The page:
At the start of this Chronicle I wrote that was finding it hard to describe why I did my Ironman in the first place. I think that’s why I thought many times about the words of wisdom one of the guys from my squad came out with on the eve of his Ironman debut, one year earlier.

“If you commit to something like Ironman, you’ll always get something back. It might not be what you expected to get, but you’ll always get a return.”

When I first imagined that I might be able to achieve an Ironman, I probably thought I’d feel like I was a better person when I did. That I was stronger, more invincible, and maybe even superior to other people.

My training buddies will perhaps remember quite an animated e-mail discussion about whether Ironman does make you a better person. A few felt quite emphatically that Ironman does, but Shiraz threw in a curve ball with her declaration that Ironman actually made you more selfish, because you have to give up so much to achieve it… sometimes to the detriment of relationships to even those closest to you.

The thing is that now that it’s all done and dusted, I feel none of those things. What I do feel is more humility than I ever imagined.

Probably the most powerful memory from my Ironman experience didn’t happen on race day.

The night before the big day I was feeling out of sorts. I couldn’t relax after dinner so I excused myself and went to bed early, to try and calm myself. I had hundreds of different thoughts racing through my head.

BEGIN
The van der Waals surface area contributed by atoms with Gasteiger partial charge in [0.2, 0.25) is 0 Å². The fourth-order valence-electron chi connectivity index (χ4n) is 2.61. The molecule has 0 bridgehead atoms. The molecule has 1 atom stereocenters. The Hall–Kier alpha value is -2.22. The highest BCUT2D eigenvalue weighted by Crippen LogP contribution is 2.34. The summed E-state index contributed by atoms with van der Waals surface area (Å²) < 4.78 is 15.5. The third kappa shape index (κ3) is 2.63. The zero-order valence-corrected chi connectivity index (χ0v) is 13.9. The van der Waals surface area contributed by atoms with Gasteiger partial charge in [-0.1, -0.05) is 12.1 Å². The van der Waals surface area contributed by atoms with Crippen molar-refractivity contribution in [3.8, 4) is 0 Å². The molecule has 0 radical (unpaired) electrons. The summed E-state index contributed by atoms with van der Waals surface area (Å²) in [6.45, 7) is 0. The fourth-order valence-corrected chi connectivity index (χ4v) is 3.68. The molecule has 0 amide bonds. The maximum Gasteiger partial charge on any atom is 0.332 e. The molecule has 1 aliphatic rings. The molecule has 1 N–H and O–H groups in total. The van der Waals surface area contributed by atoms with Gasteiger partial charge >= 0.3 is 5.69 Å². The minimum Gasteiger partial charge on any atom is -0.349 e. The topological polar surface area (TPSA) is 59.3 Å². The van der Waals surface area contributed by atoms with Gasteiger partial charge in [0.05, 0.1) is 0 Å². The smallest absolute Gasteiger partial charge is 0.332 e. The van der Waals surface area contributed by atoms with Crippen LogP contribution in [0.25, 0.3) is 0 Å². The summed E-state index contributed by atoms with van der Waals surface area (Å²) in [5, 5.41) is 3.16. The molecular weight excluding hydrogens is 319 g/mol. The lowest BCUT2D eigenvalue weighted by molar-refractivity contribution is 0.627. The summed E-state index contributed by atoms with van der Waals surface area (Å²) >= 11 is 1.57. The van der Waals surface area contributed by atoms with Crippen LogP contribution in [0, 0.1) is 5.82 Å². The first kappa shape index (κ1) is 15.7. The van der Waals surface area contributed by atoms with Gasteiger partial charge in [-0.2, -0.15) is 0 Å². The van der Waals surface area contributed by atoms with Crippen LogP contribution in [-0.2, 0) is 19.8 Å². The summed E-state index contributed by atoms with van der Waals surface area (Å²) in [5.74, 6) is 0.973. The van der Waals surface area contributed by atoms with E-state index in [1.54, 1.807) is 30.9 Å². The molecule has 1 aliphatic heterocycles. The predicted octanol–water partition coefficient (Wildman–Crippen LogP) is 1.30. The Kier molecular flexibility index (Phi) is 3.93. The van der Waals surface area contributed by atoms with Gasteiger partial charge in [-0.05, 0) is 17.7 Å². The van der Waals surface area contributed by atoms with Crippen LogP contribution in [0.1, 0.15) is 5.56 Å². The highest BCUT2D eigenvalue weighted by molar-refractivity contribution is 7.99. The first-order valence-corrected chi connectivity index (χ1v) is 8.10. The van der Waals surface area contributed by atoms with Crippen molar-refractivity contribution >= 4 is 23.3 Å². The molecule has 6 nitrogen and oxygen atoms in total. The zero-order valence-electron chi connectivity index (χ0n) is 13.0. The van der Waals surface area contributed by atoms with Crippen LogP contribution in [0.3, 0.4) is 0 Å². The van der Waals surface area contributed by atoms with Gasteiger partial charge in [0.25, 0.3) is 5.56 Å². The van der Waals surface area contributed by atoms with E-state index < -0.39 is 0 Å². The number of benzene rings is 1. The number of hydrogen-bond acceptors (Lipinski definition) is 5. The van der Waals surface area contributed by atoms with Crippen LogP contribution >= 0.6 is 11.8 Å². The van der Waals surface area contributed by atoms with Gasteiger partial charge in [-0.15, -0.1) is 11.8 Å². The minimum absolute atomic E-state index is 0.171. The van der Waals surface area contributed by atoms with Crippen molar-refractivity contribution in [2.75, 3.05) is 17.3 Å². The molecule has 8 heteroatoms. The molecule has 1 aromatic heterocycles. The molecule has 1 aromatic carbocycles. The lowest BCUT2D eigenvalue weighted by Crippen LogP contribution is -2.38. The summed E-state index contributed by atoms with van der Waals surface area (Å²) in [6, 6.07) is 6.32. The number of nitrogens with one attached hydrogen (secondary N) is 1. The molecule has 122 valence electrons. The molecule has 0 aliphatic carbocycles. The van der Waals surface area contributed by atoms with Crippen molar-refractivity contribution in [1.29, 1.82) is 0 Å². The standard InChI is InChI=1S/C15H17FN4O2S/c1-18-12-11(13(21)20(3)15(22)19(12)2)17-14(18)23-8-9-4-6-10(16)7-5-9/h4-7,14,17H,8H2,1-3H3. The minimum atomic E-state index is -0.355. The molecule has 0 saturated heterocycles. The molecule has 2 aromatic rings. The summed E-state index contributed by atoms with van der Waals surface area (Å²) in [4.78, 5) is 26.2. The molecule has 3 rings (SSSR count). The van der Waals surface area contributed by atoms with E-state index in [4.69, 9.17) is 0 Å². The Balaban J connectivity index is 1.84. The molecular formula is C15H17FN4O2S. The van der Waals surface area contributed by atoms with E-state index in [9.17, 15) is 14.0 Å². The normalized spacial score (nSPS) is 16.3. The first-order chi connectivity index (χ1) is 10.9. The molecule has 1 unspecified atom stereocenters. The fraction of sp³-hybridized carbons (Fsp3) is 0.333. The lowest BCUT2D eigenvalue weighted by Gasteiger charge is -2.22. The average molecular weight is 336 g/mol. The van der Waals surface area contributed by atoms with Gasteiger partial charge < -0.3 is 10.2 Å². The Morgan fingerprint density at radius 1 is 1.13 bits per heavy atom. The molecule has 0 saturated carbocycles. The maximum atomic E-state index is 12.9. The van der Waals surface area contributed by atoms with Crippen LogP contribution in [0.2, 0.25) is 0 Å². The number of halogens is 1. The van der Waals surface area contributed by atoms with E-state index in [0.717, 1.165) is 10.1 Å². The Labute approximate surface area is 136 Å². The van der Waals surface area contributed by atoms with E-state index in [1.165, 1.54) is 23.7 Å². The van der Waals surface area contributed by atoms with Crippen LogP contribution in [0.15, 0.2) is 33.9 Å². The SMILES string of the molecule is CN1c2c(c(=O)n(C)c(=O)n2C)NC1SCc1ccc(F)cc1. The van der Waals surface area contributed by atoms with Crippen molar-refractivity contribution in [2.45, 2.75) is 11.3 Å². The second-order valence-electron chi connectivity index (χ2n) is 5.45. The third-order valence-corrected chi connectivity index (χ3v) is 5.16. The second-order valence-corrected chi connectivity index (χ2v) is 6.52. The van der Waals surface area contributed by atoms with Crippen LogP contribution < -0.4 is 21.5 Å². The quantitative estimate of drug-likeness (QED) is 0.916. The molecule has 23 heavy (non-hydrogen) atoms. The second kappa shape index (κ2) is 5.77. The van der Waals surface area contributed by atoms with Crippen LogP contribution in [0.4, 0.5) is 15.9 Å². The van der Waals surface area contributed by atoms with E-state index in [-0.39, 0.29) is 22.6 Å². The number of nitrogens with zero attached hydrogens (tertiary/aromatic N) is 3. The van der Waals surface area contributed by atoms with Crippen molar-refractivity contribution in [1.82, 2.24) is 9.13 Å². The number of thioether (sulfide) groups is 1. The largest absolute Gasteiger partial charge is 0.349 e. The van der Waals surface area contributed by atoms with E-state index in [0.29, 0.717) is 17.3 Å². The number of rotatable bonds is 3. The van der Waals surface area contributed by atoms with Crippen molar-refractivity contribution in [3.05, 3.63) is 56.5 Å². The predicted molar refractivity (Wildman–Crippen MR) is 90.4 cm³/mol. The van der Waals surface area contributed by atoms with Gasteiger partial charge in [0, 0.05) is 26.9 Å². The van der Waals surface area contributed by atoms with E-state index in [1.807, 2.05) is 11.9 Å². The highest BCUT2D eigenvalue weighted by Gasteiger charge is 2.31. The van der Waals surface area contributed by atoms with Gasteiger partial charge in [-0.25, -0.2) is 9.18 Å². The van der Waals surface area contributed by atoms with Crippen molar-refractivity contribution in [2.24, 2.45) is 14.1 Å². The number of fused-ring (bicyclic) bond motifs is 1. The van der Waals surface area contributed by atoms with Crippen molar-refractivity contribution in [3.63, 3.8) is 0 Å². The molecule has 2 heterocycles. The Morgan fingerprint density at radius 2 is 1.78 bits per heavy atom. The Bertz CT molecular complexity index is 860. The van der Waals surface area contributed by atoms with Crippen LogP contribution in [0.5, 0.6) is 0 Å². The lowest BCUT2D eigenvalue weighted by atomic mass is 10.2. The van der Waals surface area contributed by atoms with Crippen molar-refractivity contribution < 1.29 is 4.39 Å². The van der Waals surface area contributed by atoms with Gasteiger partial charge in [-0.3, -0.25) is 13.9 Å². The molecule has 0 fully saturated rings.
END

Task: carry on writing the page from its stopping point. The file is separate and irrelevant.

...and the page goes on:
I lay there utterly overcome with the fact that Ironman was finally here. Shiraz was right on one count, I really had become quite self obsessed… I hadn’t thought about much else than Ironman for six months.

I was also grappling with the fact that I was ready – physically, mentally and emotionally – to do an Ironman… something that only 20,000 or so Australians had ever done. And as I dwelled on that, I realised that what I truly found overwhelming wasn’t really about Ironman.

There are a lot of people who never find the courage to step up to the plate when it comes to living their dreams, regardless of how unimaginable – or for that matter, how ordinary – those dreams are.

Even better than that, I realised how full my life was with people who love me. I’d been getting phone calls and text messages from people all over the world to wish me well in my big adventure. Several people had also travelled to see me compete.